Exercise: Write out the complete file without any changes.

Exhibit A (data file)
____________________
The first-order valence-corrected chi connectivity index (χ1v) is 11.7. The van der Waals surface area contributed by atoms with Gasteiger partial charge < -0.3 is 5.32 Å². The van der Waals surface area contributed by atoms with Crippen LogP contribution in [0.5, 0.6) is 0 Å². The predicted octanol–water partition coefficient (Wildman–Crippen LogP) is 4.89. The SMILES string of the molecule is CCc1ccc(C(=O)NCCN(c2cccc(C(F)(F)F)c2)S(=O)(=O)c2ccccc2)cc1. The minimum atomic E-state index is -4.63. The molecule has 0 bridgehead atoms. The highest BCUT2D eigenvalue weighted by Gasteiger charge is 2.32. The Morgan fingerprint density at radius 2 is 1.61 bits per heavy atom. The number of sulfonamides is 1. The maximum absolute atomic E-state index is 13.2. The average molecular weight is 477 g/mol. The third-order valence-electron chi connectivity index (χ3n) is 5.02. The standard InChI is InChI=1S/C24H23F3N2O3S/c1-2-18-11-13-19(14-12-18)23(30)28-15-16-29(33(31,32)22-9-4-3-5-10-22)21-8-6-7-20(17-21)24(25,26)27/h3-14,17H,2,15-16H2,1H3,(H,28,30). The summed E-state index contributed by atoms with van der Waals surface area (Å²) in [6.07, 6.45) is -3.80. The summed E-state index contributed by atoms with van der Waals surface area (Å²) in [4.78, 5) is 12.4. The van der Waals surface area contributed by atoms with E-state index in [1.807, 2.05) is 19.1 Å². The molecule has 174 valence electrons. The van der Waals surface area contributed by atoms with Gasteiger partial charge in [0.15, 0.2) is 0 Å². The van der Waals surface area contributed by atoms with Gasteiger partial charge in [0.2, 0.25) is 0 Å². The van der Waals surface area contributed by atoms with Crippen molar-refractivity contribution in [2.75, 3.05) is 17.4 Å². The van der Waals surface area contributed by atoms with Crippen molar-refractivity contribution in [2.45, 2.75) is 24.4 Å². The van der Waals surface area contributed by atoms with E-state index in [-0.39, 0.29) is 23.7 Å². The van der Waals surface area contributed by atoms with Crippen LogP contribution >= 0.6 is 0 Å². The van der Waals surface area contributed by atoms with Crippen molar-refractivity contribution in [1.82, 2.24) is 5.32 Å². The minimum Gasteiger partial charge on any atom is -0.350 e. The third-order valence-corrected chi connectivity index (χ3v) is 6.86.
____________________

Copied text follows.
The first-order valence-corrected chi connectivity index (χ1v) is 11.7. The van der Waals surface area contributed by atoms with Gasteiger partial charge < -0.3 is 5.32 Å². The van der Waals surface area contributed by atoms with Crippen LogP contribution in [0.5, 0.6) is 0 Å². The predicted octanol–water partition coefficient (Wildman–Crippen LogP) is 4.89. The SMILES string of the molecule is CCc1ccc(C(=O)NCCN(c2cccc(C(F)(F)F)c2)S(=O)(=O)c2ccccc2)cc1. The minimum atomic E-state index is -4.63. The molecule has 0 bridgehead atoms. The highest BCUT2D eigenvalue weighted by Gasteiger charge is 2.32. The Morgan fingerprint density at radius 2 is 1.61 bits per heavy atom. The number of sulfonamides is 1. The maximum absolute atomic E-state index is 13.2. The average molecular weight is 477 g/mol. The third-order valence-electron chi connectivity index (χ3n) is 5.02. The standard InChI is InChI=1S/C24H23F3N2O3S/c1-2-18-11-13-19(14-12-18)23(30)28-15-16-29(33(31,32)22-9-4-3-5-10-22)21-8-6-7-20(17-21)24(25,26)27/h3-14,17H,2,15-16H2,1H3,(H,28,30). The summed E-state index contributed by atoms with van der Waals surface area (Å²) in [6.07, 6.45) is -3.80. The summed E-state index contributed by atoms with van der Waals surface area (Å²) in [4.78, 5) is 12.4. The van der Waals surface area contributed by atoms with E-state index in [1.807, 2.05) is 19.1 Å². The molecule has 174 valence electrons. The van der Waals surface area contributed by atoms with Gasteiger partial charge in [0.15, 0.2) is 0 Å². The van der Waals surface area contributed by atoms with Gasteiger partial charge in [0.2, 0.25) is 0 Å². The van der Waals surface area contributed by atoms with Crippen molar-refractivity contribution in [2.75, 3.05) is 17.4 Å². The van der Waals surface area contributed by atoms with Crippen molar-refractivity contribution in [2.45, 2.75) is 24.4 Å². The van der Waals surface area contributed by atoms with E-state index in [-0.39, 0.29) is 23.7 Å². The van der Waals surface area contributed by atoms with Crippen LogP contribution >= 0.6 is 0 Å². The van der Waals surface area contributed by atoms with Crippen molar-refractivity contribution in [1.82, 2.24) is 5.32 Å². The minimum Gasteiger partial charge on any atom is -0.350 e. The third-order valence-corrected chi connectivity index (χ3v) is 6.86.